Decertifying Iran’s compliance would be “the most foolish act of the Trump administration to date,” it would undermine a multilateral agreement aimed at curbing Iran’s development of nuclear weapons and the deal represents a compromise rather than a “grand bargain” intended to instigate a wholesale change in Iran’s behavior. Roger Cohen writes at the New York Times.

Decertification would send a dangerous signal to the international community, particularly North Korea, as it would demonstrate that the U.S. would not be a reliable partner in future negotiations and agreements. Jamie Tarabay writes at CNN.

Trump’s decision to designate Iran’s Revolutionary Guard Corps (I.R.G.C.) as a terrorist organization may prove to be more destructive than a decision to decertify Iran’s compliance with the nuclear agreement, the move would further complicate the U.S.-Iran relationship and the dynamics in the Middle East. Hooman Majd writes at Foreign Policy.

The Trump administration should impose crippling sanctions to bring down the Iranian regime and the president should follow the example of former President Ronald Reagan when approaching the final days of the Soviet Union. Reuel Marc Gerecht and Ray Takeyh write at the Wall Street Journal.

NORTH KOREA

North Korea’s nuclear weapons are a “sword of justice,” North Korea’s Foreign Minister Ri Yong-ho said yesterday in comments quoted by Russia’s state Tass news agency, adding that Trump set a “fuse of war” during his speech to the U.N. General Assembly last month. The AP reports.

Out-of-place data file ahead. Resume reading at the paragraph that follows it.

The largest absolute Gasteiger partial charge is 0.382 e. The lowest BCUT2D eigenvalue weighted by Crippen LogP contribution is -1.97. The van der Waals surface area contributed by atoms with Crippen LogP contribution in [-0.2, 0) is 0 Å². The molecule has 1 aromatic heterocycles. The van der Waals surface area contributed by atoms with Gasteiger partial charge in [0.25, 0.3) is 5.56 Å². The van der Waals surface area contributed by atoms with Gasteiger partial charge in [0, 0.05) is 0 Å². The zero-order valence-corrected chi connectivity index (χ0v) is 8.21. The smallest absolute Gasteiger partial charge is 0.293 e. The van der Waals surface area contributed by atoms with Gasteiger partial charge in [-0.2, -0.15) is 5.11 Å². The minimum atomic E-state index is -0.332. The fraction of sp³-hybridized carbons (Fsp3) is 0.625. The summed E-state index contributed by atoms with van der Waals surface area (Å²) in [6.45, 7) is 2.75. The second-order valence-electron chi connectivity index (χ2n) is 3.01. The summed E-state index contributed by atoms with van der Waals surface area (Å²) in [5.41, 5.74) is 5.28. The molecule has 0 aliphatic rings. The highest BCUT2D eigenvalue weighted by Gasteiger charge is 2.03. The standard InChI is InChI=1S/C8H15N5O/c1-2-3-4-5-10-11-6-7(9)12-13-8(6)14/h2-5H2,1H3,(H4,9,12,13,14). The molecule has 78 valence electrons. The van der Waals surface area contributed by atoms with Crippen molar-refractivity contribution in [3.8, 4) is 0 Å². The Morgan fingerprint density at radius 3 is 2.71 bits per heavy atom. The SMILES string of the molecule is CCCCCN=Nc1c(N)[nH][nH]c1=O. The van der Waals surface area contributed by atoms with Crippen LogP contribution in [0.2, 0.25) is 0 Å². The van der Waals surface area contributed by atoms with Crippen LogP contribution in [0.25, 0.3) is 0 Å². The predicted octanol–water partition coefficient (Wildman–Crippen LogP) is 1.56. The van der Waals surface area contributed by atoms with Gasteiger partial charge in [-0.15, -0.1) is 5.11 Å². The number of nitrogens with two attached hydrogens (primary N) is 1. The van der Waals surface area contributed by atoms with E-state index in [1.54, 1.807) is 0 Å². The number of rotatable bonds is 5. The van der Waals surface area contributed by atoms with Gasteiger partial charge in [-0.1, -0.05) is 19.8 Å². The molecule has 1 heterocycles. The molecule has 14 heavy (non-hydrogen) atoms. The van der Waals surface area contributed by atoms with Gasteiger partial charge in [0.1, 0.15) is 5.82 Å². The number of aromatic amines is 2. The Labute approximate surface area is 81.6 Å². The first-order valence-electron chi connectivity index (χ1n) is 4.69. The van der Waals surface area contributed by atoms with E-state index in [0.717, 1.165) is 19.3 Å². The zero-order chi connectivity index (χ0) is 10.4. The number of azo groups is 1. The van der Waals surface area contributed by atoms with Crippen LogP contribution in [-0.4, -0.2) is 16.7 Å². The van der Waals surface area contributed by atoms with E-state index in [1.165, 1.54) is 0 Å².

Trump’s “calm before the storm” comment last week appears to have been in relation to the threat posed by North Korea, the president referring to the Pyongyang regime when asked about the remarks in an interview with Fox News yesterday. Reuters reports.

Trump’s belligerent rhetoric toward North Korea has reinforced the Pyongyang regime’s official narrative that its nuclear weapons program is defensive and his comments indicate that the president’s aggressive approach is based on a series of misconceptions. Nicholas Kristof writes at the New York Times.

TURKEY

Secretary of State Rex Tillerson discussed the U.S.-Turkey diplomatic dispute, the suspension of visas, and the arrest of an employee at the U.S. Consulate in Istanbul, with Turkish Foreign Minister Mevlüt Çavuşoğlu yesterday. Reuters reports.

The diplomatic crisis between the U.S. and Turkey has been “overblown” and Turkey does not want it to “last more than a second,” Turkey’s Deputy Prime Minister Mehmet Simsek said yesterday, seeking to downplay the tensions in U.S.-Turkey relations. Al Jazeera reports.

Turkey is a “N.A.T.O. ally that we will work hard to stay aligned with against our common enemy,” Defense Secretary Jim Mattis said yesterday, stating that military relations between the U.S. and Turkey have not been affected by diplomatic dispute. Reuters reports.

TRUMP ADMINISTRATION FOREIGN POLICY

“I never discussed increasing” the U.S.’s nuclear arsenal, Trump said yesterday in response to a report by NBC News that he wanted a nearly tenfold increase, the president calling the story “pure fiction,” lashing out at the media in a series of tweets and also saying in remarks at the Oval Office that it was “frankly disgusting that the press is able to write whatever it wants to write.” Michael C. Bender reports at the Wall Street Journal.